Biblical Theology & Liberation, pt. 1

Liberation and justice are popular themes in the public square. And Christians should be interested in such themes. We have been set free, and we know that God is just.

But what does the Bible mean when it talks about being set free? Or pursuing justice?

Some voices in the church have built entire theological paradigms on these themes, applying them to society as a whole. Consider statements such as the following:

“…[Christian theology’s] sole reason for existence is to put into ordered speech the meaning of God’s activity in the world, so that the community of the oppressed will recognize that its inner thrust for liberation is not only consistent with the gospel but is the gospel of Jesus Christ.”

“The building of a just society has worth in terms of the Kingdom, or in more current phraseology, to participate in the process of liberation is already, in a certain sense, a salvific work.”

These assertions were made by James Cone and Gustavo Gutierrez, respectively. Both men played influential roles in developing what’s called Liberation Theology in North and South America in the mid-to-late twentieth century. From the social sites of race and class, Cone and Gutierrez constructed theological systems that would eventually be adopted by North American Protestant Christians in predominately African American churches and segments of the Catholic Church in Latin America.

To evaluate and respond to proposals like these, pastors need biblical theology.

After all, liberation theology has been broadened today to fit a myriad of other causes—from feminism to homosexuality to environmentalism. The aim of this article is not to discuss these contemporary offshoots, but to put an evangelical biblical theology into conversation with liberation theology as one case study for learning how biblical theology protects and strengthens churches in sound doctrine.


In a general sense, biblical theology is simply theology derived from the Bible. And while this commitment is certainly necessary to arrive at the truth about God, many theological frameworks—including liberation theology—claim biblical origin.

Yet the term “biblical theology” also refers to a way of interpreting the Bible, namely, a way that helps to make sense of the minor narratives that together make a whole-bible narrative. It is concerned with both the big picture and the pixels, particularly how the biblical authors understood the details of those pixels in light of the overall big picture.

So what does biblical theology have to say in response to the claims and aims of liberation theology? I can think of five topics that biblical theology would want to address:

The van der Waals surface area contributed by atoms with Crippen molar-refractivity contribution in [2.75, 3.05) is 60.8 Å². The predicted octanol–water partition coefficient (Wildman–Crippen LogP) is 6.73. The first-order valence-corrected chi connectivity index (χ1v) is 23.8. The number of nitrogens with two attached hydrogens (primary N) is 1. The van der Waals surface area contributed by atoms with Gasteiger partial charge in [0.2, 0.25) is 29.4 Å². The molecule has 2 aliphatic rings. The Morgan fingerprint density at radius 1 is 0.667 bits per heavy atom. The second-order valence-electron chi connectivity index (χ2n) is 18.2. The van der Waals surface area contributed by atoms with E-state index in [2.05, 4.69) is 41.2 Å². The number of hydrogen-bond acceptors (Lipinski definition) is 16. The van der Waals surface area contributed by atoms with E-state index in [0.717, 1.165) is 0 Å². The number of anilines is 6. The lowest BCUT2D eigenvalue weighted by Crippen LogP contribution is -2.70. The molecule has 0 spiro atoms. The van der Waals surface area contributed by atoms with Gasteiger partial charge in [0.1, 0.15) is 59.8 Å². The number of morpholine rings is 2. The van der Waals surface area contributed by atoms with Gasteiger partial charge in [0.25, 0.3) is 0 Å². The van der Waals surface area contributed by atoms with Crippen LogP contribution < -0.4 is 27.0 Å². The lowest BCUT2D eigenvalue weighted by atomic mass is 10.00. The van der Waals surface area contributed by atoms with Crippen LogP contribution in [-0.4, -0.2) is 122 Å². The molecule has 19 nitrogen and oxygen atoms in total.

On Systemic Oppression: The Contexts of Liberation Theology

First, biblical theology will express a sympathetic understanding of the social and political contexts in which liberation theology emerged in the Americas. Individuals like Cone and Gutierrez were desperately seeking to demonstrate the relevance of the Bible amidst horrid social and economic realities. Few evangelicals at the time were interested in addressing such things, and many hindered progress in these areas.

The vitriolic nature of Jim Crow racism in the southern United States and the devastating realities of chronic poverty in Latin America caused theological thinkers to forge a system that was both prophetic and public. Unfortunately, as certain issues moved to the center, essentials were forced to the margins.

Biblical theology not only calls us to acknowledge these contexts, but it also helps us rightly assess them. All of the injustices in the world point back to the fall and man’s utter rebellion against God. Racists are racist, for instance, because they are rebels against God. And by pointing to the true source of racism, biblical theology can then trace out the biblical storyline until we find the ultimate remedy is in the person and work of Jesus Christ. Christians alone have the sole message that is able to reconcile racists and other rebels to a holy and righteous God.

The mission of the local church, no doubt, is the delivery and spread of this gospel message.

This post (one of four) is part of a larger article originally found in the Summer 2014 9Marks Journal

Steven Harris
Steven Harris is a graduate student at Yale University, focusing on black religion in the African diaspora. A Vanderbilt graduate, he received his master of divinity degree at the Southern Baptist Theological Seminary, and has formerly served as assistant pastor for a Kentucky Baptist church.

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